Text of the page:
Morgenstern, J. COVID therapy evidence updates: molnupiravir, First10EM, January 19, 2022. Available at:
I have avoided COVID therapies for a while, because so many people are already covering the topic, and honestly I am a little sick of COVID. However, with the OMICRON wave, everyone seems to have questions about therapies for COVID, so a quick evidence review seems appropriate. This article will cover the evidence for molnupiravir in COVID-19.
A philosophical interlude
If this is the first post in this series that you are reading, it might be worth reading the philosophical interlude from part 1 of the series which explains why my conclusions sometimes differ from those of the Ontario Science Table and others.
The Ontario Science Table recommendation
Not available in Canada, and so no recommendation at this time.
The evidence for molnupiravir
The MOVe-OUT trial was a phase-3, double-blind, placebo controlled RCT that enrolled unvaccinated adult outpatients with at least 1 risk factor for severe disease, presenting within 5 days of symptom onset with mild to moderate COVID-19. (Bernal 2021) They were randomized to 800 mg PO BID of mulnupiravir or placebo. The trial was stopped early at 50% of their target enrollment. The primary outcome was hospitalization or death at 29 days, and was decreased with mulnupiravir (6.8% vs 9.7%, 95% CI -5.9 to -0.1%). This result has a fragility index of 2. (The numbers are somewhat confusing, as they stopped the trial early but still enrolled another 700 patients after stopping the trial. I present the numbers from the full data set, rather than those used in the press releases.) There were more women randomized to mulnupiravir than placebo, and when that difference was adjusted for the benefit was not statistically significant. There was 1 death in the mulnupiravir group and 9 with placebo. Patients with evidence of previous COVID infection based on antibody testing actually look like they might have worse outcomes, which is bad news if we are trying to extrapolate these results to vaccinated patients. Adverse events look about the same in both groups.
I have seen it reported in a number of lay press outlets that two RCTs of molnupiravir in India were stopped for ‘no benefit’, but I have not seen these trials discussed anywhere in the scientific literature, and don’t see them in the usual trial registries I search. There are press releases about another Indian trial being positive, but it hasn’t been published anywhere yet. There are a few other ongoing RCTs listed on clinicaltrials.gov.
This will probably be a comment in every single post in this series, but results in unvaccinated patients probably don’t translate well to vaccinated patients. At very least, the benefits will be significantly smaller in vaccinated patients, but side effects should remain unchanged.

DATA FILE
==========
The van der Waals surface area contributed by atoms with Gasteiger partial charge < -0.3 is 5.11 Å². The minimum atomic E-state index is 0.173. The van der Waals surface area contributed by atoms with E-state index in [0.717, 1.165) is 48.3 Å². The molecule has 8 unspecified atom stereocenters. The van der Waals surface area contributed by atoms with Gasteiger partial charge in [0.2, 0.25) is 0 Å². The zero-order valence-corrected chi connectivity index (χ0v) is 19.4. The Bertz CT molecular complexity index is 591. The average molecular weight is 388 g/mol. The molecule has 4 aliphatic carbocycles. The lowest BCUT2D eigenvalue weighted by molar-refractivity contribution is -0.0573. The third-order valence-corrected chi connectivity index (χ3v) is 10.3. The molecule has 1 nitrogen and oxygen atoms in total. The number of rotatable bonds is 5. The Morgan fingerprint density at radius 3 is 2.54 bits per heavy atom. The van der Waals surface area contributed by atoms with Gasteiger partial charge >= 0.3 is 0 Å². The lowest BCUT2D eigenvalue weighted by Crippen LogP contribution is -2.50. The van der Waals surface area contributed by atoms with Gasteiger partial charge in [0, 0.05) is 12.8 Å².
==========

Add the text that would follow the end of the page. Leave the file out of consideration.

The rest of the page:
It is sometimes difficult to determine how the results of studies that look at hospitalization will apply to one’s own patients. Criteria for hospitalization vary drastically around the world. I frequently hear my American colleagues talking about admitting patients that I would have never even considered for an ED observation period. Therefore, in any given hospital, the hospitalization rate could be a lot less (in which case the results would be less impressive) or a lot more (in which case the benefit might be more impressive).
There is a lot of talk about molnupiravir’s mechanism of action and the potential for societal harm. It inserts itself into the virus’s RNA, causing errors that prevent viral replication. However, some people are worried that intentionally causing mutations is a bad thing and may lead to new variants. (Kozlov 2021) Considering how often mutations occur naturally, and the fact that viruses can’t mutate if you kill them, I would guess that this is not a significant risk, but I honestly have no idea. (People I consider much smarter than me seem to think this risk is real.)
Considering that this needs to be given within 5 days of symptom onset, health systems are going to have to invest in infrastructure to make this work. (Right now, we aren’t even testing most patients for COVID in Ontario.) It would be completely inappropriate to use emergency departments as the primary location for patients to access this medication, but given the track record of most healthcare systems, I worry that this is exactly what will end up happening.
The fact that other studies have been completed but not published leaves us with a significant risk of publication bias.
The evidence for molnupiravir is better than most other COVID-19 therapies (which is a poor standard). The benefit is small, but potentially important during a pandemic. That being said, it is still just a single study with borderline results, so we are nowhere close to 100% certainty that this medication actually works. Replication is always important. The overall clinical utility will be limited, being applicable only to high risk unvaccinated outpatients who can get tested and treated within 5 days of symptom onset.
Jayk Bernal A, Gomes da Silva MM, Musungaie DB, Kovalchuk E, Gonzalez A, Delos Reyes V, Martín-Quirós A, Caraco Y, Williams-Diaz A, Brown ML, Du J, Pedley A, Assaid C, Strizki J, Grobler JA, Shamsuddin HH, Tipping R, Wan H, Paschke A, Butterton JR, Johnson MG, De Anda C; MOVe-OUT Study Group. Molnupiravir for Oral Treatment of Covid-19 in Nonhospitalized Patients. N Engl J Med. 2021 Dec 16:NEJMoa2116044. doi: 10.1056/NEJMoa2116044. Epub ahead of print. PMID: 34914868 NCT04575597
Kozlov M. Merck’s COVID pill loses its lustre: what that means for the pandemic. Nature. 2021 Dec 13. doi: 10.1038/d41586-021-03667-0. Epub ahead of print. PMID: 34903873